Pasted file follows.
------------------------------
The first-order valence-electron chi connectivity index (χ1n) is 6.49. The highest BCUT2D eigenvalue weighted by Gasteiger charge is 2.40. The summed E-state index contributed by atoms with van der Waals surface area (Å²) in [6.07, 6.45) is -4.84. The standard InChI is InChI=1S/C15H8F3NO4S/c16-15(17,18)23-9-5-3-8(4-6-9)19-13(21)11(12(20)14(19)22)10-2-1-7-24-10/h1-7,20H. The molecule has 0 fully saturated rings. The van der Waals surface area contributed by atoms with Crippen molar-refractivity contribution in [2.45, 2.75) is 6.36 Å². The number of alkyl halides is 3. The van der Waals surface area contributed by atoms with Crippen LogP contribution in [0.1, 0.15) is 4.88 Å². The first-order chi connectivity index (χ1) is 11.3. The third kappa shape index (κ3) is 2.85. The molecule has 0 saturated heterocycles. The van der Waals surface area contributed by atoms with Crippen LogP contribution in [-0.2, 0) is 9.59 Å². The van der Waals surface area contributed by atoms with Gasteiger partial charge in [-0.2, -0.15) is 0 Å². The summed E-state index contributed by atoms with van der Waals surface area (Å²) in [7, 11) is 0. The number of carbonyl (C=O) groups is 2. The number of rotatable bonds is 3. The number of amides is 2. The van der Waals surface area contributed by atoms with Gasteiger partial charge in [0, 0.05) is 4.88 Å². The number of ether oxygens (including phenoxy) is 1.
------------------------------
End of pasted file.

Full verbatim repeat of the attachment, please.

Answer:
The first-order valence-electron chi connectivity index (χ1n) is 6.49. The highest BCUT2D eigenvalue weighted by Gasteiger charge is 2.40. The summed E-state index contributed by atoms with van der Waals surface area (Å²) in [6.07, 6.45) is -4.84. The standard InChI is InChI=1S/C15H8F3NO4S/c16-15(17,18)23-9-5-3-8(4-6-9)19-13(21)11(12(20)14(19)22)10-2-1-7-24-10/h1-7,20H. The molecule has 0 fully saturated rings. The van der Waals surface area contributed by atoms with Crippen molar-refractivity contribution in [2.45, 2.75) is 6.36 Å². The number of alkyl halides is 3. The van der Waals surface area contributed by atoms with Crippen LogP contribution in [0.1, 0.15) is 4.88 Å². The first-order chi connectivity index (χ1) is 11.3. The third kappa shape index (κ3) is 2.85. The molecule has 0 saturated heterocycles. The van der Waals surface area contributed by atoms with Crippen LogP contribution in [-0.2, 0) is 9.59 Å². The van der Waals surface area contributed by atoms with Gasteiger partial charge in [-0.2, -0.15) is 0 Å². The summed E-state index contributed by atoms with van der Waals surface area (Å²) in [7, 11) is 0. The number of carbonyl (C=O) groups is 2. The number of rotatable bonds is 3. The number of amides is 2. The van der Waals surface area contributed by atoms with Gasteiger partial charge in [0, 0.05) is 4.88 Å². The number of ether oxygens (including phenoxy) is 1.